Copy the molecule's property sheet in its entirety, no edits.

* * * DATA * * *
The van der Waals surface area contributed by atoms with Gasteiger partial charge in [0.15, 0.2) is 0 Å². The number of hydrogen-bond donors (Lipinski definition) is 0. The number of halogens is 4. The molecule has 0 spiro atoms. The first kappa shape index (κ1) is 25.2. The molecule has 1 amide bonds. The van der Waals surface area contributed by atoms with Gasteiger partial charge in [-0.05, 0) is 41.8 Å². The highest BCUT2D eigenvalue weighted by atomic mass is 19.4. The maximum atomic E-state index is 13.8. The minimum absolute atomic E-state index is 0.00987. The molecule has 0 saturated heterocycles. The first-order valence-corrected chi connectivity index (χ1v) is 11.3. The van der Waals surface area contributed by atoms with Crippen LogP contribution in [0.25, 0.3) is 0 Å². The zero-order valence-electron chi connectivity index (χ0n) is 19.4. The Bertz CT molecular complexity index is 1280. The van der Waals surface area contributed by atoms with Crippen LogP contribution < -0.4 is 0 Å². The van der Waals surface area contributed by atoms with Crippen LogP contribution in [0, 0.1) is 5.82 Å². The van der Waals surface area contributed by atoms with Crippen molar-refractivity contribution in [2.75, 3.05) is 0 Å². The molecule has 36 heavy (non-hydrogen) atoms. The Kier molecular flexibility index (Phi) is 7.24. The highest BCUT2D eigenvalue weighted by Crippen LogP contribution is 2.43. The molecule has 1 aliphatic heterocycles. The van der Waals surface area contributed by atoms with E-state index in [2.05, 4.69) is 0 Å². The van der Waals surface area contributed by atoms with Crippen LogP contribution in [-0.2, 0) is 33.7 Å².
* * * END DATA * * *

The van der Waals surface area contributed by atoms with Gasteiger partial charge in [0.15, 0.2) is 0 Å². The number of hydrogen-bond donors (Lipinski definition) is 0. The number of halogens is 4. The molecule has 0 spiro atoms. The first kappa shape index (κ1) is 25.2. The molecule has 1 amide bonds. The van der Waals surface area contributed by atoms with Gasteiger partial charge in [-0.05, 0) is 41.8 Å². The highest BCUT2D eigenvalue weighted by atomic mass is 19.4. The maximum atomic E-state index is 13.8. The minimum absolute atomic E-state index is 0.00987. The molecule has 0 saturated heterocycles. The first-order valence-corrected chi connectivity index (χ1v) is 11.3. The van der Waals surface area contributed by atoms with Crippen LogP contribution in [0.25, 0.3) is 0 Å². The zero-order valence-electron chi connectivity index (χ0n) is 19.4. The Bertz CT molecular complexity index is 1280. The van der Waals surface area contributed by atoms with Crippen LogP contribution < -0.4 is 0 Å². The van der Waals surface area contributed by atoms with Crippen LogP contribution in [0, 0.1) is 5.82 Å². The van der Waals surface area contributed by atoms with Crippen molar-refractivity contribution in [2.75, 3.05) is 0 Å². The molecule has 36 heavy (non-hydrogen) atoms. The Kier molecular flexibility index (Phi) is 7.24. The highest BCUT2D eigenvalue weighted by Crippen LogP contribution is 2.43. The molecule has 1 aliphatic heterocycles. The van der Waals surface area contributed by atoms with E-state index in [2.05, 4.69) is 0 Å². The van der Waals surface area contributed by atoms with Crippen LogP contribution in [-0.2, 0) is 33.7 Å².